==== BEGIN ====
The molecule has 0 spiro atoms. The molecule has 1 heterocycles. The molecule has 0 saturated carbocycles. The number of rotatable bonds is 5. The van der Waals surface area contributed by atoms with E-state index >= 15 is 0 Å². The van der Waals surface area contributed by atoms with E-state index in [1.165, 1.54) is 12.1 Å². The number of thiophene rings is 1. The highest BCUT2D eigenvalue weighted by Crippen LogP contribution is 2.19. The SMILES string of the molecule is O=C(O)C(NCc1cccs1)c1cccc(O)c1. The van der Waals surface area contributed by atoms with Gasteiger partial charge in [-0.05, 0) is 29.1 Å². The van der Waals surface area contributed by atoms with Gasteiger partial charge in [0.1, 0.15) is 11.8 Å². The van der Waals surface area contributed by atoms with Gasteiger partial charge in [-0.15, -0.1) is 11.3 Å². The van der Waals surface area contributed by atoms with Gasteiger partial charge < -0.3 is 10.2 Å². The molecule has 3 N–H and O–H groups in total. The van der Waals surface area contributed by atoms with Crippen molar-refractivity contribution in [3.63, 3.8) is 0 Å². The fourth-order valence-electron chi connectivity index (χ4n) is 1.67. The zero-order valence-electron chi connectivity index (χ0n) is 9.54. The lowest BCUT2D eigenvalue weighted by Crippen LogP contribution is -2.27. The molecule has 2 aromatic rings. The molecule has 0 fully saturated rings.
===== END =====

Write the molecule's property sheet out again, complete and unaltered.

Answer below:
The molecule has 0 spiro atoms. The molecule has 1 heterocycles. The molecule has 0 saturated carbocycles. The number of rotatable bonds is 5. The van der Waals surface area contributed by atoms with E-state index >= 15 is 0 Å². The van der Waals surface area contributed by atoms with E-state index in [1.165, 1.54) is 12.1 Å². The number of thiophene rings is 1. The highest BCUT2D eigenvalue weighted by Crippen LogP contribution is 2.19. The SMILES string of the molecule is O=C(O)C(NCc1cccs1)c1cccc(O)c1. The van der Waals surface area contributed by atoms with Gasteiger partial charge in [-0.05, 0) is 29.1 Å². The van der Waals surface area contributed by atoms with Gasteiger partial charge in [0.1, 0.15) is 11.8 Å². The van der Waals surface area contributed by atoms with Gasteiger partial charge in [-0.15, -0.1) is 11.3 Å². The van der Waals surface area contributed by atoms with Gasteiger partial charge < -0.3 is 10.2 Å². The molecule has 3 N–H and O–H groups in total. The van der Waals surface area contributed by atoms with Crippen molar-refractivity contribution in [3.63, 3.8) is 0 Å². The fourth-order valence-electron chi connectivity index (χ4n) is 1.67. The zero-order valence-electron chi connectivity index (χ0n) is 9.54. The lowest BCUT2D eigenvalue weighted by Crippen LogP contribution is -2.27. The molecule has 2 aromatic rings. The molecule has 0 fully saturated rings.